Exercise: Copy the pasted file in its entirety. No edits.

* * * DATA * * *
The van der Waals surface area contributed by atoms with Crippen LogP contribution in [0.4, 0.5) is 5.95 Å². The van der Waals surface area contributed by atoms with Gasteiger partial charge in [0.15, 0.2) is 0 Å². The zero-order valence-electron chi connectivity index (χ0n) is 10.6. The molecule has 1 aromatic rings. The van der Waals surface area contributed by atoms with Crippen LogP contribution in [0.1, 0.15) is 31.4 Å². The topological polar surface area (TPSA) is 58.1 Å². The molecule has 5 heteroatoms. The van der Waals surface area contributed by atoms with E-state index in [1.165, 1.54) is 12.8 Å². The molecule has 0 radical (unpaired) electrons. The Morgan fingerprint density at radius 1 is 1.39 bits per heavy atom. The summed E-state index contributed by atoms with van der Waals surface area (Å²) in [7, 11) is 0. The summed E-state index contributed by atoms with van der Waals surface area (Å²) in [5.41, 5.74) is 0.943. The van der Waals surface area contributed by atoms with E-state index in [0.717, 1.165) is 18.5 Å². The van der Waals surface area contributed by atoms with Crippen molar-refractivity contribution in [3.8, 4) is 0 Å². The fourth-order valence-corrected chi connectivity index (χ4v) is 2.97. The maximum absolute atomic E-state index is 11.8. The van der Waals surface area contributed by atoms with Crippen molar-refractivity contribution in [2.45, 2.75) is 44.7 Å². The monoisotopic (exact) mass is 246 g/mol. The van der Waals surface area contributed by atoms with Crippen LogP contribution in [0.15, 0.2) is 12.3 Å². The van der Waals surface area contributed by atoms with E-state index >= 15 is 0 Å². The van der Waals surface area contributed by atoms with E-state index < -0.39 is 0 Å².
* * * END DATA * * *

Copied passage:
The van der Waals surface area contributed by atoms with Crippen LogP contribution in [0.4, 0.5) is 5.95 Å². The van der Waals surface area contributed by atoms with Gasteiger partial charge in [0.15, 0.2) is 0 Å². The zero-order valence-electron chi connectivity index (χ0n) is 10.6. The molecule has 1 aromatic rings. The van der Waals surface area contributed by atoms with Crippen LogP contribution in [0.1, 0.15) is 31.4 Å². The topological polar surface area (TPSA) is 58.1 Å². The molecule has 5 heteroatoms. The van der Waals surface area contributed by atoms with E-state index in [1.165, 1.54) is 12.8 Å². The molecule has 0 radical (unpaired) electrons. The Morgan fingerprint density at radius 1 is 1.39 bits per heavy atom. The summed E-state index contributed by atoms with van der Waals surface area (Å²) in [7, 11) is 0. The summed E-state index contributed by atoms with van der Waals surface area (Å²) in [5.41, 5.74) is 0.943. The van der Waals surface area contributed by atoms with E-state index in [0.717, 1.165) is 18.5 Å². The van der Waals surface area contributed by atoms with Crippen molar-refractivity contribution in [3.8, 4) is 0 Å². The fourth-order valence-corrected chi connectivity index (χ4v) is 2.97. The maximum absolute atomic E-state index is 11.8. The van der Waals surface area contributed by atoms with Crippen molar-refractivity contribution in [2.45, 2.75) is 44.7 Å². The monoisotopic (exact) mass is 246 g/mol. The van der Waals surface area contributed by atoms with Crippen LogP contribution in [0.15, 0.2) is 12.3 Å². The van der Waals surface area contributed by atoms with E-state index >= 15 is 0 Å². The van der Waals surface area contributed by atoms with E-state index < -0.39 is 0 Å².